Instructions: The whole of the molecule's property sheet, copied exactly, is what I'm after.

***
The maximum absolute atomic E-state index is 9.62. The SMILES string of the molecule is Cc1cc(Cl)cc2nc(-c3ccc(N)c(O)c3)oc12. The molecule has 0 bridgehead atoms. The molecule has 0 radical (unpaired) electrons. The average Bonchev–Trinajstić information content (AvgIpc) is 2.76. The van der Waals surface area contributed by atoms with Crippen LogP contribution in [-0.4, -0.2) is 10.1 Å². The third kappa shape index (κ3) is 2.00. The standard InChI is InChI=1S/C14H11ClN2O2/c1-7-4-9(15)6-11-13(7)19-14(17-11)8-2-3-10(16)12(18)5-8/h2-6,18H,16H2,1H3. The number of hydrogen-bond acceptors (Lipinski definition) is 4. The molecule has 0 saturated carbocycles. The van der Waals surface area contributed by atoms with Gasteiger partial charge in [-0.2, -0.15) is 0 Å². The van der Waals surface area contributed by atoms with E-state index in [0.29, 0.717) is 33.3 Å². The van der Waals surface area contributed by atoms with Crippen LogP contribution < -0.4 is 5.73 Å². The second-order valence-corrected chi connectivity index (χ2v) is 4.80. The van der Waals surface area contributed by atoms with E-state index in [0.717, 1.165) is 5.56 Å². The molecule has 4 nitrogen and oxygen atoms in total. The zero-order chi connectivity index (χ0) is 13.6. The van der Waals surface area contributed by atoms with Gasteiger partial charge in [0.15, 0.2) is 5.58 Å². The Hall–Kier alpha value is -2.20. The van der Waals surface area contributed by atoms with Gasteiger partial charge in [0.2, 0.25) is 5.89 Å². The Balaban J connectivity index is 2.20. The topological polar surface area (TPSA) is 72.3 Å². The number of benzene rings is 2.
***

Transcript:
The maximum absolute atomic E-state index is 9.62. The SMILES string of the molecule is Cc1cc(Cl)cc2nc(-c3ccc(N)c(O)c3)oc12. The molecule has 0 bridgehead atoms. The molecule has 0 radical (unpaired) electrons. The average Bonchev–Trinajstić information content (AvgIpc) is 2.76. The van der Waals surface area contributed by atoms with Crippen LogP contribution in [-0.4, -0.2) is 10.1 Å². The third kappa shape index (κ3) is 2.00. The standard InChI is InChI=1S/C14H11ClN2O2/c1-7-4-9(15)6-11-13(7)19-14(17-11)8-2-3-10(16)12(18)5-8/h2-6,18H,16H2,1H3. The number of hydrogen-bond acceptors (Lipinski definition) is 4. The molecule has 0 saturated carbocycles. The van der Waals surface area contributed by atoms with Gasteiger partial charge in [-0.2, -0.15) is 0 Å². The van der Waals surface area contributed by atoms with E-state index in [0.29, 0.717) is 33.3 Å². The van der Waals surface area contributed by atoms with Crippen LogP contribution < -0.4 is 5.73 Å². The second-order valence-corrected chi connectivity index (χ2v) is 4.80. The van der Waals surface area contributed by atoms with E-state index in [0.717, 1.165) is 5.56 Å². The molecule has 4 nitrogen and oxygen atoms in total. The zero-order chi connectivity index (χ0) is 13.6. The van der Waals surface area contributed by atoms with Gasteiger partial charge in [0.15, 0.2) is 5.58 Å². The Hall–Kier alpha value is -2.20. The van der Waals surface area contributed by atoms with Gasteiger partial charge in [0.2, 0.25) is 5.89 Å². The Balaban J connectivity index is 2.20. The topological polar surface area (TPSA) is 72.3 Å². The number of benzene rings is 2.